Nick Pipitone

Tears and triumph: My journey to help my daughter move to Brooklyn.

Every time I see a pregnant woman I think of it as a rare sign of optimism. Well, baseball season is starting so there’s that too. But to bring a human being into this world seemingly takes a lot of courage these days given the current political, environmental and social climate. This is a very volatile, uncertain and divisive world. Yet, people, albeit at some of the lowest rates in a very long time, are still having kids, building families, and embracing a “traditional” American existence.

What that optimism doesn’t inform you is that someday, down the road, at a time unspecified, you’re going to have to let go of that child and let them build a life of their own. And that optimism you felt in the beginning has now morphed into a blend of excitement and fear, immense pride and gut wrenching sadness.

It’s just about 950 miles from my driveway in Thiensville to my daughter Sophia’s front door in Brooklyn, New York. It’s a 14-hour drive through the mountains of Pennsylvania and the flatness of Indiana and the hectic traffic of Chicago. There has never been a physical distance between us so profound, and I feel it. She’s there, and I am in another place commonly called “uncharted territory.” How did I get here?

There is a lot to be said for a human being who has the self-awareness to know that their surroundings have given them just about all it can give. The relative comfort of the relatively small suburb of Thiensville would be something so easy to fall into like a comfy pillow. And my daughter, who was gainfully employed with a successful casting company (since arriving in NYC she started working at Glossier’s Flagship store in SoHo) could sit on the homey couch all day, mere steps from the refrigerator and manage her numerous and time consuming projects in cozy fashion affectionately referred to as “ath-leisure.” A cushy life, for sure, outside of the various casting emergencies.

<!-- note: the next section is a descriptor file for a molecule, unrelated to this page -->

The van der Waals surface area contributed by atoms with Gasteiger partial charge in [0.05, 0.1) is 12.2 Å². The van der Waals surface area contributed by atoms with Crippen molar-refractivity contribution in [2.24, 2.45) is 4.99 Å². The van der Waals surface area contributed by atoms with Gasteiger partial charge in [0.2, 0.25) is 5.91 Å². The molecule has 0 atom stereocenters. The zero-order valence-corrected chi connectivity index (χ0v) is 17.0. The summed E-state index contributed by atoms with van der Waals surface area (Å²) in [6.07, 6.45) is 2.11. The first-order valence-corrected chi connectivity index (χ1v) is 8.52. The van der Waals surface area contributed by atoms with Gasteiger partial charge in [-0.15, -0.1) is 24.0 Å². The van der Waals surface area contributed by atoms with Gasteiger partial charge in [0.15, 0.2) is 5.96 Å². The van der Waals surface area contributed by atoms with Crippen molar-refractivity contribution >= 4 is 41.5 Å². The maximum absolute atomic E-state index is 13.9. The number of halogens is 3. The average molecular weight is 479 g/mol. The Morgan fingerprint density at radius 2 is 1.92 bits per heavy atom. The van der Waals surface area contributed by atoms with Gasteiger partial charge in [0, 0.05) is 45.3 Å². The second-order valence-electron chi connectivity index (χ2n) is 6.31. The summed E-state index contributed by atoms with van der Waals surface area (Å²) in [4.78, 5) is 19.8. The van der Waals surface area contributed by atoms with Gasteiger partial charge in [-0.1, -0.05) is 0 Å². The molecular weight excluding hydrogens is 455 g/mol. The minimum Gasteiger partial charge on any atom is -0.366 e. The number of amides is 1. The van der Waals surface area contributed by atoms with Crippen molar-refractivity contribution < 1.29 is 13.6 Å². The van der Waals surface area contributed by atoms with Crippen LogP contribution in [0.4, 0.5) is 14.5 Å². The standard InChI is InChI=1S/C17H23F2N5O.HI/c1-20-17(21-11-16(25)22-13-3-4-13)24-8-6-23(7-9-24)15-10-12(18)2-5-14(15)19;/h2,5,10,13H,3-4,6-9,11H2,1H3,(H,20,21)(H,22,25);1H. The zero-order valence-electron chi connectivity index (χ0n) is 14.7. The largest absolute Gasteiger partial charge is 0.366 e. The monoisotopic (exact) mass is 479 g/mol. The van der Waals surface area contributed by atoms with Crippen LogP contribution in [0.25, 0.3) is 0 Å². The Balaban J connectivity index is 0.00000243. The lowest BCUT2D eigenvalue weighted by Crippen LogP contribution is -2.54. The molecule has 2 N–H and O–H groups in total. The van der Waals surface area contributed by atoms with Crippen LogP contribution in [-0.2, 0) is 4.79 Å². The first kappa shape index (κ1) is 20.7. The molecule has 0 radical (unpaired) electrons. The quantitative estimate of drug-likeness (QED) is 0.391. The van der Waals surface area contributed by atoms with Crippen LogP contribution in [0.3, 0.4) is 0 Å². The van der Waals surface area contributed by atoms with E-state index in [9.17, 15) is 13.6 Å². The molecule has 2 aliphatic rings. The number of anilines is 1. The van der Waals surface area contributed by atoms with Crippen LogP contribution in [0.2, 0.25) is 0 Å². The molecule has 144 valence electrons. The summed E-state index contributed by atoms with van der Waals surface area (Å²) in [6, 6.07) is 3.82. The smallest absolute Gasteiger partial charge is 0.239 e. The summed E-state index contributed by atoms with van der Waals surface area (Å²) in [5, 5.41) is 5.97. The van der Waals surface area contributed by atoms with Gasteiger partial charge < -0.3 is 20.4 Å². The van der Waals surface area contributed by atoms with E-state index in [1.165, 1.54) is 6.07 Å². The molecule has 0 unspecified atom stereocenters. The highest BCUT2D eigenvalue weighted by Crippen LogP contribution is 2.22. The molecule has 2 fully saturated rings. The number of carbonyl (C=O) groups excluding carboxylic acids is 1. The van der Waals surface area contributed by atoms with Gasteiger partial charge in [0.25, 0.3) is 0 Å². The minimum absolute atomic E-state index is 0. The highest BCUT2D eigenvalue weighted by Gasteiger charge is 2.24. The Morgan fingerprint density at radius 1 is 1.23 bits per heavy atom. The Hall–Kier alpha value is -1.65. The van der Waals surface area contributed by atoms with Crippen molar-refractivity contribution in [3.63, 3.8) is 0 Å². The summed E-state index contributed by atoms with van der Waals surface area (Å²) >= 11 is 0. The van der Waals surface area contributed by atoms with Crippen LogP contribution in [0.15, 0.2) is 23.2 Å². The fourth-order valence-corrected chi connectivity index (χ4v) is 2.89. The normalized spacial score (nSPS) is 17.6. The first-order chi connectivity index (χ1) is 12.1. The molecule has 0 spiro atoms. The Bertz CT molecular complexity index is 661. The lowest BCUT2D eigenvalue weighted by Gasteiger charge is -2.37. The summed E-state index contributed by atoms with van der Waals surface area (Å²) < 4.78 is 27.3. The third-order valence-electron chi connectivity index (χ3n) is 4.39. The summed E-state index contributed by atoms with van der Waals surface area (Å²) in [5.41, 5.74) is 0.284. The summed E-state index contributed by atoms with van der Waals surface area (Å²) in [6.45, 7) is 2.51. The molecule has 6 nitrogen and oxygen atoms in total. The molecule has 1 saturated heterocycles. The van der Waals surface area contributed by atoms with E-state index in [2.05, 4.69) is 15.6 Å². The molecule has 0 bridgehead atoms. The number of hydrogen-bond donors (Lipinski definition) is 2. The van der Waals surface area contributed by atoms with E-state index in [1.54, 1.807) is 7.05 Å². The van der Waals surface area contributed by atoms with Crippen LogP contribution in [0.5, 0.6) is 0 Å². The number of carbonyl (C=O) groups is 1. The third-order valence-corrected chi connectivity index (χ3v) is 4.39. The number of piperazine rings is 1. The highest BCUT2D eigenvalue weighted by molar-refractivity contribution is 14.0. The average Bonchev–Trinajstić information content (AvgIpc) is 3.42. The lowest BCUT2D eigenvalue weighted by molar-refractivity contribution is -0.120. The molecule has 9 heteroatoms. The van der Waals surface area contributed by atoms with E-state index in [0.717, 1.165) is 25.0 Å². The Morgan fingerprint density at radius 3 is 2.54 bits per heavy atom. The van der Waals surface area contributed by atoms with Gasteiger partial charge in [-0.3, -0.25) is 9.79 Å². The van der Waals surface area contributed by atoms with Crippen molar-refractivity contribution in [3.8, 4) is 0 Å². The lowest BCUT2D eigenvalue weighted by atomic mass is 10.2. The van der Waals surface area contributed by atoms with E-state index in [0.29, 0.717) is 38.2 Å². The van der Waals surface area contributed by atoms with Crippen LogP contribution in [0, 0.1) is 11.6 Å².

I loved having her around. I looked forward to seeing her every day. Her and I are very much the same person. And that’s why when she announced she was going to move to Brooklyn it didn’t come as a complete shock. Her and I are antsy people, always looking for opportunity and growth, having our left foot planted in “what is” and our right foot firmly placed in “what could be.” We aren’t living on a pre-conceived trajectory and predictability is just too damn predictable. The unknown is alluring.

Two weeks or so before the move, our living room started to populate with boxes, her life lay out in front of us. Clothes. Books. The things that make her feel comfortable and at home. But things you couldn’t see were also being packed away; our daily conversations about film (Are you watching 17 Again, again?) and music (That song sounds like Harry Styles copying Oasis copying the Beatles), and memes (You got games on your phone?). Those conversations would now become long distance, thanks to the convenience of technology that wasn’t available when I flew the coop in 1985, moving to Milwaukee from Northern Illinois.